The Southern Golden Retriever Display Team, all wearing their Remembrance Day poppies, showed at this year’s Discover Dogs that Heelwork to Music has been taken to another level.
When this event first started one could spend a day and take in almost everything, now one can spend the whole weekend, as many of us do and still need more time because there were still things we missed.
What can be said about the breed booths and the enthusiastic breeders who give their time effort and money, travelling and working tirelessly to promote their breed, and also the planning which goes into the decorating of their booth? Miss Wendy Richards (otherwise known as Pauline Fowler from EastEnders) judged the breed booths this year and the Best Breed Booth award went to the French Bulldog stand which was full of information about the breed set out in a clear and easy to read style, congratulations to them. 2nd came the Beagles with the CKCS in 3rd place. The Saluki booth was in 4th place with Labradors taking 5th and the Sussex Spaniels in 6th spot. Well done to all the winners.
There were some really sumptuous stands such as the Pug booth where you could just kick off you shoes and move into a really comfortable old-fashioned front parlour. Other stands were full of colour, showing flags from the country of origin, or those with the old black and white photos and pictures depicting the history of their breed. Some showed a mass of photos of their breed showing every type and colour, or the different capabilities their breed have, for showing, obedience or agility and the most important of all, what super family pets they are. The advice is invaluable as to whether their particular breed would make a suitable pet for your family’s lifestyle. A Bernese Mountain Dog or a Siberian Husky would not be a suitable pet for a couch potato family who like the central heating on full, just as a Chinese Crested or a Bulldog wouldn’t be a good choice for a family who enjoy adventure weekends in the winter.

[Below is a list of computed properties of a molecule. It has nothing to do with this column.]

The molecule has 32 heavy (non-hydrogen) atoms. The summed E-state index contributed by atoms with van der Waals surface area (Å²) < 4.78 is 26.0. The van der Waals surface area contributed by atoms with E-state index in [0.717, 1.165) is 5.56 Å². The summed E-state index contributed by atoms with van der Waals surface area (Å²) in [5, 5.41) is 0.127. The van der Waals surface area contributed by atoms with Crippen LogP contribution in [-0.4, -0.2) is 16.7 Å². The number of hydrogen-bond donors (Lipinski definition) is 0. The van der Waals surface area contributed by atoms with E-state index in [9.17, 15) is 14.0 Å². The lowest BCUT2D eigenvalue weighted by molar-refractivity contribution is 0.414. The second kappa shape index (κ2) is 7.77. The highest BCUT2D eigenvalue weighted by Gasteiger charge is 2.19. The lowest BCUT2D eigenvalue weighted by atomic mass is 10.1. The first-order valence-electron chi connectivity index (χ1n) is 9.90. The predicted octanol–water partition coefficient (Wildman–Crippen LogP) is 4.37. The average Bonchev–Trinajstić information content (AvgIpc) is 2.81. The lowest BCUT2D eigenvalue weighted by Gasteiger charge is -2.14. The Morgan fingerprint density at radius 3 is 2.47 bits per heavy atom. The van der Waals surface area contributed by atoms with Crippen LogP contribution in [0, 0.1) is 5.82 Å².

The trade stands are super at this event. This year there were none of the major dog food producers there, so the huge amount of space left by Pedigree and Pal were taken with new trade stands offering every conceivable thing for the pampered pouch to the more robust outdoor dog and clothing suitable for those outdoor pursuits too. There were stands with identification tags, models or tiled pictures of your favourite breed. There were calendars and books, cuddly toys in fact every type of toy you can imagine as well as a whole range of products to clear up after those unfortunate ‘little accidents’.